Posts Tagged ‘Daily Record’

The Daily Record: “Blackstar”–David Bowie (2016)

In 2016 music, Rich's House of Vinyl on January 12, 2017 at 3:23 am


There is, of course, a real danger in saying that one is going to perform any sort of creative ritual “daily,” but, hell, I live on the edge. I’ll try to post short Daily Record posts here for awhile, beginning with a set of records released in 2016.

Today’s “Daily Record” is David Bowie’s final album, Blackstar. Released just over a year ago, two days before Bowie’s death. I have already written about how Bowie’s death hit me and about Blackstar itself, so I will keep this entry brief (and, in fact, I’ll keep all future Daily Records brief).

I bought Blackstar late in the morning after Bowie’s passing. I’ve listened to it many times since then, so many times, in fact, that I released in late December that it was pretty much the only album released in 2016 that I paid any serious attention to it. I am making up for that now, but for the time being, let’s talk briefly about Blackstar.

Knowing that Bowie was seriously ill during the recording of Blackstar and died just days after its release certainly colors the perception anybody will have when they hear the album, but minus those circumstances, I’d still rank Blackstar among Bowie’s best work. It’s probably among my favorite five Bowie albums, and I’ve heard my share. It is of course, a spooky work. It’s sad. It’s horrifying. But it’s all beautiful, transcendent and, dammit, pretty funny at points. I mean, the chorus of the song I’m listening to right now is “Where the fuck did Monday go?” over and over. And it’s weird and funny and oddly life-affirming knowing that Bowie, in the midst of a serious illness, sat or stood in a recording studio near his home in New York City and sang that line over and over again.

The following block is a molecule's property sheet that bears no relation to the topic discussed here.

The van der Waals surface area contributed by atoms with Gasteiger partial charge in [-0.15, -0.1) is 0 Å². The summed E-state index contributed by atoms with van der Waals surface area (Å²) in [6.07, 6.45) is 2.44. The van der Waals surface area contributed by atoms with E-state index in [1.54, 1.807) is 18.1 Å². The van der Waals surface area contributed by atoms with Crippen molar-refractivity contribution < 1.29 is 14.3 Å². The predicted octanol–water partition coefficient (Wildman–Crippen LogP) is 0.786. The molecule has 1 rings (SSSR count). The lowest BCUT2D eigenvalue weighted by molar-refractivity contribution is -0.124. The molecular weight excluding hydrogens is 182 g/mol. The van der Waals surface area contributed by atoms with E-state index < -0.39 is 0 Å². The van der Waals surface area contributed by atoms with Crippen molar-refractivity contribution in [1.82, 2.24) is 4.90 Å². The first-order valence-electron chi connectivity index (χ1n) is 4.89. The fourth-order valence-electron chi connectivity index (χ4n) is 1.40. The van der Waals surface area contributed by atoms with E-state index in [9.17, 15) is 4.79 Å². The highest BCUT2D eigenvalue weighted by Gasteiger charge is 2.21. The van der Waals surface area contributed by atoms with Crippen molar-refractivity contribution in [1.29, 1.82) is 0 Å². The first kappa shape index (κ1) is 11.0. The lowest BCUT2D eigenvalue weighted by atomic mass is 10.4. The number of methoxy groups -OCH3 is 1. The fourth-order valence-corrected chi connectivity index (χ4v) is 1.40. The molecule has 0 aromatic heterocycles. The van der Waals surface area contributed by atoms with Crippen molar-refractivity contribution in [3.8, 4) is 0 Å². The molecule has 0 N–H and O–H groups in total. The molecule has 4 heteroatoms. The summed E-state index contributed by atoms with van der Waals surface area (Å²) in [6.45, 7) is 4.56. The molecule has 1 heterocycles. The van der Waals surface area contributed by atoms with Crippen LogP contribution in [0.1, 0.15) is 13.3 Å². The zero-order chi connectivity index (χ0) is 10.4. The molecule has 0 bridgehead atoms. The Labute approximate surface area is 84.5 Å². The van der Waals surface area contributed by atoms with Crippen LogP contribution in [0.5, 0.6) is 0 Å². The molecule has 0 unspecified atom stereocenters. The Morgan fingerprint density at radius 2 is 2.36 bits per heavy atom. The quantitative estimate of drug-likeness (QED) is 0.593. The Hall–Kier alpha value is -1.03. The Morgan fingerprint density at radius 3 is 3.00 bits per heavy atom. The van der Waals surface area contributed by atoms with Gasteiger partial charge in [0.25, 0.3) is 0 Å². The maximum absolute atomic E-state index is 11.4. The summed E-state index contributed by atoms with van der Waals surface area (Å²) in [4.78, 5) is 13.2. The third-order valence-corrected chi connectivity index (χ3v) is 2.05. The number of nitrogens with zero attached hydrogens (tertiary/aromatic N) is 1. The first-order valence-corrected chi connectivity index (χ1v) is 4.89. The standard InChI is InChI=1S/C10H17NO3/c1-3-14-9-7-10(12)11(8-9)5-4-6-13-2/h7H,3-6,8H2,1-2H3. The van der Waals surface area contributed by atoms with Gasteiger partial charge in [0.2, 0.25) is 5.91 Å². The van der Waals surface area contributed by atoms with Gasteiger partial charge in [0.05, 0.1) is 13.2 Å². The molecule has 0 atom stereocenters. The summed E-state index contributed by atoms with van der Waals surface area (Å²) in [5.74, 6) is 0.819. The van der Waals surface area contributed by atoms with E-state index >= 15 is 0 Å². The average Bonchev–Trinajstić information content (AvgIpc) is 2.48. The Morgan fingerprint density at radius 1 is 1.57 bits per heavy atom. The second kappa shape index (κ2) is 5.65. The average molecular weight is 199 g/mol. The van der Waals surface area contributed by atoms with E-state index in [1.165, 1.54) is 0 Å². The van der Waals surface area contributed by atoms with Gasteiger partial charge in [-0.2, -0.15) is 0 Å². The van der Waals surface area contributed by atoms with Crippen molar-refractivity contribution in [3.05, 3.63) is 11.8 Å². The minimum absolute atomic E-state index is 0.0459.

Blackstar isn’t merely “oddly” life-affirming though. It’s gloriously, oddly life-affirming.

So, I’ve listened to a bunch of 2016 albums recently. I like all of them in different ways and if this latest “Daily Record” iteration takes off, I’ll write about them all before I move on to older records. But Blackstar is the king of them all. My favorite record of 2016.



Rich’s Daily Record 001: 333 Words about Tom Jones Sings “She’s a Lady”

In Rich's House of Vinyl on August 1, 2012 at 12:41 am

And now, 333 words inspired by the 1971 album, Tom Jones Sings “She’s a Lady”.

I can trace my enthusiasm for records all the way back to where it began: I was probably about seven years old and I had this little toy record player, along with a handful of 45 r.p.m. singles. A few of these singles featured a colorful parrot on the label, obviously the symbol of Parrot Records.

The Parrot Records happened to be Tom Jones singles. I don’t know that I had a clear idea who Tom Jones was at that point, but I do have vague memories of watching the parrot on the label spin around as Tom Jones crooned about a “Daughter of Darkness.”  I liked the parrot.

At first, Tom Jones was all about the parrot for me. And that parrot was one of the elements that started me on a lifetime of record collecting.

Flash forward 20 years. By now, I know exactly who Tom Jones is. One day, as my wife Donna and I are strolling around a flea market in a shopping center parking lot near the Northeast Philadelphia intersection of Cottman Avenue and Roosevelt Boulevard, I am excited to discover someone selling an entire stack of vintage Tom Jones Parrot albums for cheap.

I still owned those earliest singles in my collection, but the allure of stocking up on so much classic Tom at one time was more than I could handle. Or, perhaps, I accumulated the records over the course of more than just one visit to the flea market. In either case, I was soon the owner of a fine Tom Jones collection.

Tom Jones Sings “She’s a Lady” is one of those albums. By the time he rolled this one out, Tom Jones was sexy and he knew it. He probably even worked out, just like those LMFAO guys. Tom was at the top of his Tom Jones Game and he knew it, with a title track that allegedly features Jimmy Page on lead guitar and became Jones’ highest-charting hit in the United States.